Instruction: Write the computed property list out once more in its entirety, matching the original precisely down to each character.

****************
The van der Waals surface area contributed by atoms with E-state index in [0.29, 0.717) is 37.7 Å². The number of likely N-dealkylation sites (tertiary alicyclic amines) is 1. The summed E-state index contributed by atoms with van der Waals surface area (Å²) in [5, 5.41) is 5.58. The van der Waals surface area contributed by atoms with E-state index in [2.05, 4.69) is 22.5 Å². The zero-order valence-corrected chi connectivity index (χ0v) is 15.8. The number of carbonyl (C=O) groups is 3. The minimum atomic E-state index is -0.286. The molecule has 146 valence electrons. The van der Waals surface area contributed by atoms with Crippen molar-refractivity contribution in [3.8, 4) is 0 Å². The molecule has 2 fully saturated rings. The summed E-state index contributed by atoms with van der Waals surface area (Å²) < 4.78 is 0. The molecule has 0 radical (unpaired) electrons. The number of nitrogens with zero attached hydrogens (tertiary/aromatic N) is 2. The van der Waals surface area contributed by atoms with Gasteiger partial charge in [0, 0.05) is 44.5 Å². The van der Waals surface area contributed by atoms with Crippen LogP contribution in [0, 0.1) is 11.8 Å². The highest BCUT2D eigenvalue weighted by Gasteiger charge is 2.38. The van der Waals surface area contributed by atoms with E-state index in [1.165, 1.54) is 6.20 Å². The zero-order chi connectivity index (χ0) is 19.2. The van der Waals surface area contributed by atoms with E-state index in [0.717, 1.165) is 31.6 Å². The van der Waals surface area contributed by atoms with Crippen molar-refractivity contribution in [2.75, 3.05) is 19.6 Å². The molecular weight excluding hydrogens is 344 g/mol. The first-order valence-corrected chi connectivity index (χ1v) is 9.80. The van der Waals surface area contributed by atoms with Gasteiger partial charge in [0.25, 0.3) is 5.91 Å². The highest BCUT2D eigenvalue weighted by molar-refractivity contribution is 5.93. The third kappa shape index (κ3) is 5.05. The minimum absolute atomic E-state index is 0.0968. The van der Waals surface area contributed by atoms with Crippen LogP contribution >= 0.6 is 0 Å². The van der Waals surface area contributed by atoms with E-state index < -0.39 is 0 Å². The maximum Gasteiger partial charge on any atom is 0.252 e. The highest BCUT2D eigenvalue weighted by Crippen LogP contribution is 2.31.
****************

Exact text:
The van der Waals surface area contributed by atoms with E-state index in [0.29, 0.717) is 37.7 Å². The number of likely N-dealkylation sites (tertiary alicyclic amines) is 1. The summed E-state index contributed by atoms with van der Waals surface area (Å²) in [5, 5.41) is 5.58. The van der Waals surface area contributed by atoms with E-state index in [2.05, 4.69) is 22.5 Å². The zero-order valence-corrected chi connectivity index (χ0v) is 15.8. The number of carbonyl (C=O) groups is 3. The minimum atomic E-state index is -0.286. The molecule has 146 valence electrons. The van der Waals surface area contributed by atoms with Crippen molar-refractivity contribution in [3.8, 4) is 0 Å². The molecule has 2 fully saturated rings. The summed E-state index contributed by atoms with van der Waals surface area (Å²) < 4.78 is 0. The molecule has 0 radical (unpaired) electrons. The number of nitrogens with zero attached hydrogens (tertiary/aromatic N) is 2. The van der Waals surface area contributed by atoms with Gasteiger partial charge in [0, 0.05) is 44.5 Å². The van der Waals surface area contributed by atoms with Crippen LogP contribution in [0, 0.1) is 11.8 Å². The highest BCUT2D eigenvalue weighted by Gasteiger charge is 2.38. The van der Waals surface area contributed by atoms with E-state index in [1.165, 1.54) is 6.20 Å². The zero-order chi connectivity index (χ0) is 19.2. The van der Waals surface area contributed by atoms with E-state index in [0.717, 1.165) is 31.6 Å². The van der Waals surface area contributed by atoms with Crippen molar-refractivity contribution in [2.75, 3.05) is 19.6 Å². The molecular weight excluding hydrogens is 344 g/mol. The first-order valence-corrected chi connectivity index (χ1v) is 9.80. The van der Waals surface area contributed by atoms with Gasteiger partial charge in [0.25, 0.3) is 5.91 Å². The highest BCUT2D eigenvalue weighted by molar-refractivity contribution is 5.93. The third kappa shape index (κ3) is 5.05. The minimum absolute atomic E-state index is 0.0968. The van der Waals surface area contributed by atoms with Crippen LogP contribution >= 0.6 is 0 Å². The van der Waals surface area contributed by atoms with E-state index < -0.39 is 0 Å². The maximum Gasteiger partial charge on any atom is 0.252 e. The highest BCUT2D eigenvalue weighted by Crippen LogP contribution is 2.31.